Advancement through learning

Setting The Taming of the Shrew in Padua, a famous university town, fittingly highlights the play’s theme of the importance of education. Lucentio makes it clear when he first arrives that he wants to educate himself in ‘Virtue’. His servant admires his master’s aim to ‘suck the sweets of sweet philosophy’, but Tranio also reminds him that the lessons of the lecture room need to be applied in daily life if they are to be of benefit. Baptista also believes that education will enhance his daughters’ lives, spending liberally on tutors to extend their learning and therefore enjoyment of life.
Ironically, all this talk of life-changing education is cast aside by the disruptive effect of passion. Once Lucentio catches sight of Bianca, she puts all thoughts of study out of his mind, to the surprise of his servant. Within the plot, figures of learning become valued merely for the proximity their tutoring role gives them to the beloved, whilst what they attempt to teach is made fun of (Cambio’s Latin lesson is merely a coded proposal, Litio’s music lesson ends in a smashed lute).
What the rest of the play espouses is that real education is about individuals learning how to relate successfully to one another. The play illustrates the varying degrees of success with which this is achieved. 

Types of learning

Katherina is the character who undertakes the most dramatic education in Petruchio’s ‘taming school’ and she is the one who changes the most through her ‘studies’. By Act 4 Scene 5, Katherina begins to understand Petruchio’s methods and starts to comply with him to the extent that Hortensio is impressed and congratulates Petruchio as a victor:
Katherina: Then, God be bless'd, it is the blessed sun:

But sun it is not, when you say it is not;

And the moon changes even as your mind.

What you will have it named, even that it is;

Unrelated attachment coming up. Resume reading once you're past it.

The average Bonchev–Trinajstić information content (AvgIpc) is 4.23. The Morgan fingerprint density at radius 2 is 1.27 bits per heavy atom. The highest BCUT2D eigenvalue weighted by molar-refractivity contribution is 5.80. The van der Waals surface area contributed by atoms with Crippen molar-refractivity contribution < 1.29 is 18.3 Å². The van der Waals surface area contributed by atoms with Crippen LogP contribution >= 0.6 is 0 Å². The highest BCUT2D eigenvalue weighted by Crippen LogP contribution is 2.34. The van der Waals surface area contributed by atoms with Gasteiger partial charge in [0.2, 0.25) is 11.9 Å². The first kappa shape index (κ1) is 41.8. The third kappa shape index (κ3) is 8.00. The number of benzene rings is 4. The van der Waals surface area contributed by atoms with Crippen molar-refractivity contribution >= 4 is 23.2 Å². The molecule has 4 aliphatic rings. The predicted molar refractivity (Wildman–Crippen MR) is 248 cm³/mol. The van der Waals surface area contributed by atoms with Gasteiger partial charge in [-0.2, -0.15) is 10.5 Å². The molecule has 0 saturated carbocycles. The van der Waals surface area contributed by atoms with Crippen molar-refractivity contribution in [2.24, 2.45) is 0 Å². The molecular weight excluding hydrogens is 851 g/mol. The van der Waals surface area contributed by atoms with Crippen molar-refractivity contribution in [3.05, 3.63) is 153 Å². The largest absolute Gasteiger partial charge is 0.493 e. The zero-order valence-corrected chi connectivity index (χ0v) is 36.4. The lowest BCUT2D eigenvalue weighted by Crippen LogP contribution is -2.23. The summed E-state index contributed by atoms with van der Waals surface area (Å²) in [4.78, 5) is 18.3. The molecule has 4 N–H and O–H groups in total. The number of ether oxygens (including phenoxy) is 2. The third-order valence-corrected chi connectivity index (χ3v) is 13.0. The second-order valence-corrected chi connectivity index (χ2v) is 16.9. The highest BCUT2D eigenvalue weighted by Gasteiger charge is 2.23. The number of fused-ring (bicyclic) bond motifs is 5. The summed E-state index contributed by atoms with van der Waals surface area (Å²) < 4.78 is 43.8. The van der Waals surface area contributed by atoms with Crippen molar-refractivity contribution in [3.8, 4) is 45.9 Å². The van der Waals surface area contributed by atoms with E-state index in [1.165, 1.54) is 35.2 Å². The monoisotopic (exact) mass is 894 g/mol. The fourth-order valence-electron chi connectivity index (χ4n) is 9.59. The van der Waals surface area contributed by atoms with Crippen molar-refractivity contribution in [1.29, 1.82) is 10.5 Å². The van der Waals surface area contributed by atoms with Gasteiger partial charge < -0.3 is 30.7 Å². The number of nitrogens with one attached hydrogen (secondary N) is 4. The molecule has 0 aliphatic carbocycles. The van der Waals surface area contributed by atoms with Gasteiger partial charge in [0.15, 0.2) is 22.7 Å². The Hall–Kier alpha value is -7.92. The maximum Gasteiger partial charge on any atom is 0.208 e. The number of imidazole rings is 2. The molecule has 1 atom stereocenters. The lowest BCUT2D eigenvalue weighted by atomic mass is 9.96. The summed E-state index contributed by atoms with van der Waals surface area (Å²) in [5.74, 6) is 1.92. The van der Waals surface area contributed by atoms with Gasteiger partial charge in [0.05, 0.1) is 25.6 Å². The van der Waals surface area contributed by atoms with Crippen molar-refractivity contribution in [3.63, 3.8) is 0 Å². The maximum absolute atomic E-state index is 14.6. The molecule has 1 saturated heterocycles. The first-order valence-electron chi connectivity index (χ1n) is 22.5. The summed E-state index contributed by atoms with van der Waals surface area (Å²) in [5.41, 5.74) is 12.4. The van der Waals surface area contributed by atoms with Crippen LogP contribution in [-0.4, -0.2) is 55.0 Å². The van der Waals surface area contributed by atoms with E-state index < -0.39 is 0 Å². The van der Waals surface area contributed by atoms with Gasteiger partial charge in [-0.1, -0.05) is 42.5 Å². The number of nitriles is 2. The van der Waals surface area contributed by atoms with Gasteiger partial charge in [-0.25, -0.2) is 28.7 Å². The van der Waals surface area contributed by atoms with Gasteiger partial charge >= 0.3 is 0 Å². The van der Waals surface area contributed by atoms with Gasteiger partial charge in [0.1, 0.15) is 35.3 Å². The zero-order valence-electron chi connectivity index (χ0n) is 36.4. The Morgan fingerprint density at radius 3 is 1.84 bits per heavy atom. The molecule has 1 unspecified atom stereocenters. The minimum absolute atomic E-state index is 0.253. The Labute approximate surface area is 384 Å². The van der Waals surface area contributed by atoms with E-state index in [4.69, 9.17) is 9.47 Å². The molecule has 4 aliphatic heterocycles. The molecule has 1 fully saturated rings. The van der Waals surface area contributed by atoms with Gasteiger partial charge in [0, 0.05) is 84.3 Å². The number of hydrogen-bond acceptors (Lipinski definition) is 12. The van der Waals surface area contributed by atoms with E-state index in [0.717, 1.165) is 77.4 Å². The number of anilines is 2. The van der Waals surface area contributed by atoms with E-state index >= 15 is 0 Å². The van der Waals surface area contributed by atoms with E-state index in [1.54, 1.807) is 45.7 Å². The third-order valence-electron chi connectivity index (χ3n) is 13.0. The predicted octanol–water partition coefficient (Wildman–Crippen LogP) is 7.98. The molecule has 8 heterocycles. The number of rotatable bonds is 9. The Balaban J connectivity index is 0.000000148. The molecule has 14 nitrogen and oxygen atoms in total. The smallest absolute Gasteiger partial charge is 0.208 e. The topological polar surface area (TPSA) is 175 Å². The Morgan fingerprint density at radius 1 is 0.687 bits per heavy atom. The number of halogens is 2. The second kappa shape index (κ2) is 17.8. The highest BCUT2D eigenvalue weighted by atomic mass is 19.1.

And so it shall be so for Katherina.
Hortensio: Petruchio, go thy ways; the field is won.     
Bianca and Lucentio, who seem to be the perfect couple when they fall in love at first sight, also must learn hard lessons about obeying and respecting others. Perhaps this education is an ‘unlearning’ of the conventions of courtly love. Lucentio is the typical courtly lover who pines for his mistress and who describes her in terms of poetic conventions which are stereotypical and hyperbolic. By the end of the play the romanticism of courtly love gives way to a sober reflection of reality: Bianca is not the romantic goddess she appeared and Lucentio is forced to confront the disparity between appearances and reality.
Hortensio also undergoes a different kind of education. He has been an enthusiastic onlooker in Petruchio’s ‘taming school’: 
Well, Petruchio, this has put me in heart.

Have to my widow! And if she be froward,

Then hast thou taught Hortensio to be untoward.
Act 4 Scene 5     
However, he and his new wife also need to learn lessons about each other at the end of the play because Petruchio’s approach to ‘taming’ Katherina has as its goal a deeper relationship than the simple behaviour modification Hortensio envisions when he plans to meet ‘froward’ behaviour by being ‘untoward’. Petruchio’s friend has not understood the sense in which real education needs to transform the inner heart rather than just external behaviour (echoing a believer’s understanding of how God transforms a person in Ezekiel 36:26).


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